The UK is unusual in not requiring an HIV test prior to immigration. I wonder whether the time has not come to look again at the idea of screening. Perhaps the Minister would comment on that point. It is late, but hopefully not too late, to address what may become a significant call on NHS resources.
Our debate is not just about where the boundaries of the law should lie, but what our moral obligations are as a rich, developed nation; and what is practicable for us to try to do within existing NHS resources. We cannot bury our heads in the sand and hope for the hest. I hope that the Government will listen and that they will act, not simply in terms of new regulations, but also by offering answers to the practical questions that I and other noble Lords have raised today. Those questions are the ones that, in the end, really matter.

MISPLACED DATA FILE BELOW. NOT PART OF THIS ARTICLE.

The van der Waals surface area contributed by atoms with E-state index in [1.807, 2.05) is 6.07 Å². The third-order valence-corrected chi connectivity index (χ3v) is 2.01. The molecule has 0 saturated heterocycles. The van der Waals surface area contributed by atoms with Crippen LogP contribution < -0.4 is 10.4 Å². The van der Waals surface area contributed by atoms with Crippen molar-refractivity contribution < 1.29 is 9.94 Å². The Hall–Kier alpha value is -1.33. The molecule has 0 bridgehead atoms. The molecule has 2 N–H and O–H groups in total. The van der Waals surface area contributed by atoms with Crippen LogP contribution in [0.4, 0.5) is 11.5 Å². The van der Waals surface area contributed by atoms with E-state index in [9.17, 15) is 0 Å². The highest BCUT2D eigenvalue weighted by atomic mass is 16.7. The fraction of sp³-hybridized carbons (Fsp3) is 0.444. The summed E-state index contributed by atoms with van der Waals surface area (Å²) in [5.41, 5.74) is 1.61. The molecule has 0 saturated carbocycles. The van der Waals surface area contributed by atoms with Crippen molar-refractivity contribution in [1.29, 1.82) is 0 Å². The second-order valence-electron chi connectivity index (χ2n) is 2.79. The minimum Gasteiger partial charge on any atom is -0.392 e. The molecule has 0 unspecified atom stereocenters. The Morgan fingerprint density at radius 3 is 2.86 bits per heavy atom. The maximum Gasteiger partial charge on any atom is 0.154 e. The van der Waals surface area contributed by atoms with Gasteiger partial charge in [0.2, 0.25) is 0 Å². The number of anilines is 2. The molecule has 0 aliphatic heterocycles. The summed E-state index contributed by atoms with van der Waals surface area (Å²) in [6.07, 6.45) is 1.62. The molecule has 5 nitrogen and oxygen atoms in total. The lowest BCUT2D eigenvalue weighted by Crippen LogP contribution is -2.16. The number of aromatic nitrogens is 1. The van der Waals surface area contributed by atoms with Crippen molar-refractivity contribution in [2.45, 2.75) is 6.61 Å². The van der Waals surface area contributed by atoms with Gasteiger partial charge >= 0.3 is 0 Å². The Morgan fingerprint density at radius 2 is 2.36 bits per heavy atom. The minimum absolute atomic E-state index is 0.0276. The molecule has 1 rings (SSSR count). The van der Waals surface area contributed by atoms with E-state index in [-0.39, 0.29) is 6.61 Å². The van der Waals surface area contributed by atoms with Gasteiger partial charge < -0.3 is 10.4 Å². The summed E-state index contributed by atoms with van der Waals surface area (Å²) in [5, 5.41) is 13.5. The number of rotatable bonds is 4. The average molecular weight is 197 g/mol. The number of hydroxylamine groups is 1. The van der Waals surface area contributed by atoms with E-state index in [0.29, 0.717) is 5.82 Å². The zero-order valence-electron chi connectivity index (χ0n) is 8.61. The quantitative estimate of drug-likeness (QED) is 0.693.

§ 3.52 p.m.
§ The Parliamentary Under-Secretary of State, Department of Health (Lord Warner)
My Lords, I thank the noble Baroness, Lady Boothroyd, for her interest in this important subject and for her support for the action that the Government are taking. I know that it is a matter of great concern to her and other noble Lords that NHS money is spent on providing treatment only to those who are entitled to receive it free of charge and not to those who are not. I reassure your Lordships that that is no less important to Her Majesty's Government. That is why new amendments 962 to the existing regulations governing charges for hospital treatment will, subject to parliamentary approval, come into effect on 1 April. Those amendments are intended to achieve exactly what the noble Baroness and other noble Lords have requested; namely, the tightening-up of regulations so as to minimise the scope for abuse. I thank the noble Earl for his support for that approach.